Hong Kong No. 3 as rent was excluded; S’pore moves up to 24th globally
|By Francis Chan|
In another survey released last month, Singapore jumped three spots to become the 10th most expensive city in the world for expatriates. — ST PHOTO: ALPHONSUS CHERN
UBS assessed the purchasing power of residents in 73 cities and compared prices of a standardised basket of 122 goods and services, excluding rents.
The Asian top three were no surprise although Hong Kong usually emerges as more expensive in such surveys; but not this time as UBS discounted rent. Rent is traditionally higher in Hong Kong and would have been enough to send the city into second spot in Asia.
On the global league table, Tokyo was the fifth most expensive city while Singapore was 24th – up from the 32nd spot in 2006, the last time UBS conducted a similar study. Kuala Lumpur, Manila, New Delhi and Mumbai propped up the table as cities with the lowest prices.
Scandinavian cities like Oslo, Zurich, Copenhagen, Geneva and traditional wallet-buster New York came in tops as the world’s most expensive cities.
Employees in Tokyo earn the highest wages in Asia, making almost double the amount their counterparts earn here. Workers in Manila, Jakarta and Mumbai earn the lowest wages.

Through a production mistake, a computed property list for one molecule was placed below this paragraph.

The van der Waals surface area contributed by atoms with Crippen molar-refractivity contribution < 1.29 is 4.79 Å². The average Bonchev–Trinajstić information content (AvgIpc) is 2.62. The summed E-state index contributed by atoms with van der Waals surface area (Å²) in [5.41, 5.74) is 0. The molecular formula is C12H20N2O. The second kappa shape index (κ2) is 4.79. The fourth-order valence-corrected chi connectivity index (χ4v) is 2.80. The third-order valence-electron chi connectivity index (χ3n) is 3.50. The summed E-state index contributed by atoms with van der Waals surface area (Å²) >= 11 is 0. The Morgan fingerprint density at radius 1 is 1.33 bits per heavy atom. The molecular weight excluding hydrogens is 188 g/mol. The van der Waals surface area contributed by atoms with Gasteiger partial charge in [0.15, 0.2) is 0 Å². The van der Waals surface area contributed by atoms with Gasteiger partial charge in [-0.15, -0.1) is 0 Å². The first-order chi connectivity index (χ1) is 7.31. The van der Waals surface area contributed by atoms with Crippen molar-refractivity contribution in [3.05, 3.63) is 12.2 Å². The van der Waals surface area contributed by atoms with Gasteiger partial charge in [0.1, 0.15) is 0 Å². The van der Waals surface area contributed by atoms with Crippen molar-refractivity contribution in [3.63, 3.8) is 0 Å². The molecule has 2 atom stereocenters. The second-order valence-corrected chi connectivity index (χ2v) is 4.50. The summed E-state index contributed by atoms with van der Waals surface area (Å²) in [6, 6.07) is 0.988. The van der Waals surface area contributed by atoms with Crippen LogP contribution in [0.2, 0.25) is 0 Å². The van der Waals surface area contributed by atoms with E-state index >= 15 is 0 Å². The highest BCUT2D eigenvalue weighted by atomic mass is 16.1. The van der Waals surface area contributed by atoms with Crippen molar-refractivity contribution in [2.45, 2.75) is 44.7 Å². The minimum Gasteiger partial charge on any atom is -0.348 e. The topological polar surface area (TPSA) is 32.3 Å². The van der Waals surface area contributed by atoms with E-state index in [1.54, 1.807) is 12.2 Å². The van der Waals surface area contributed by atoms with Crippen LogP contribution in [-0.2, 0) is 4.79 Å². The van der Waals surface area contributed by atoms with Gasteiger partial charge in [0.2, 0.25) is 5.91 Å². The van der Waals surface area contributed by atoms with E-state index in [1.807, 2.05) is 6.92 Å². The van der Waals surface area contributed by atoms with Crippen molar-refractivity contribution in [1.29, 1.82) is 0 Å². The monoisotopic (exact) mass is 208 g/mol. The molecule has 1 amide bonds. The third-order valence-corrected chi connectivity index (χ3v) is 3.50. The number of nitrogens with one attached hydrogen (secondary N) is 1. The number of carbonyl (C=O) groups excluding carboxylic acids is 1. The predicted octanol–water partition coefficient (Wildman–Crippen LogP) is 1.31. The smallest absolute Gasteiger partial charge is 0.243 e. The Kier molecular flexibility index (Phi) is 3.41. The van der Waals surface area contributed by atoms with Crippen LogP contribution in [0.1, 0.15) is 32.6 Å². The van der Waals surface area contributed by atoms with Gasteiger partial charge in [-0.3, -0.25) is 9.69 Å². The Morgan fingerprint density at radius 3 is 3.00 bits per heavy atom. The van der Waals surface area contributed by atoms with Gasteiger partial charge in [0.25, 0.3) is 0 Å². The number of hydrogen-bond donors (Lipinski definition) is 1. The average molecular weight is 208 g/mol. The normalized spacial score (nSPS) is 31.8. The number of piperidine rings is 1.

However, Asia remains home to some of the world’s priciest cities and nowhere is the spread between most expensive and cheapest more pronounced, said UBS.
The study also found that people worked an average of 1,902 hours a year in the cities surveyed. Workers in Asian and Middle Eastern cities slogged for the longest hours, averaging 2,119 and 2,063 hours each year respectively.
The lucky people in the French cities of Lyon and Paris spend the least amount of time at work a year: just 1,582 and 1,594 hours respectively.
In another survey released last month, Singapore jumped three spots to become the 10th most expensive city in the world for expatriates. However, that survey – conducted by Mercer, which also studied items such as food, housing, transport and entertainment costs – suggested that Singapore had not become more expensive; instead, other cities had become cheaper places to live in.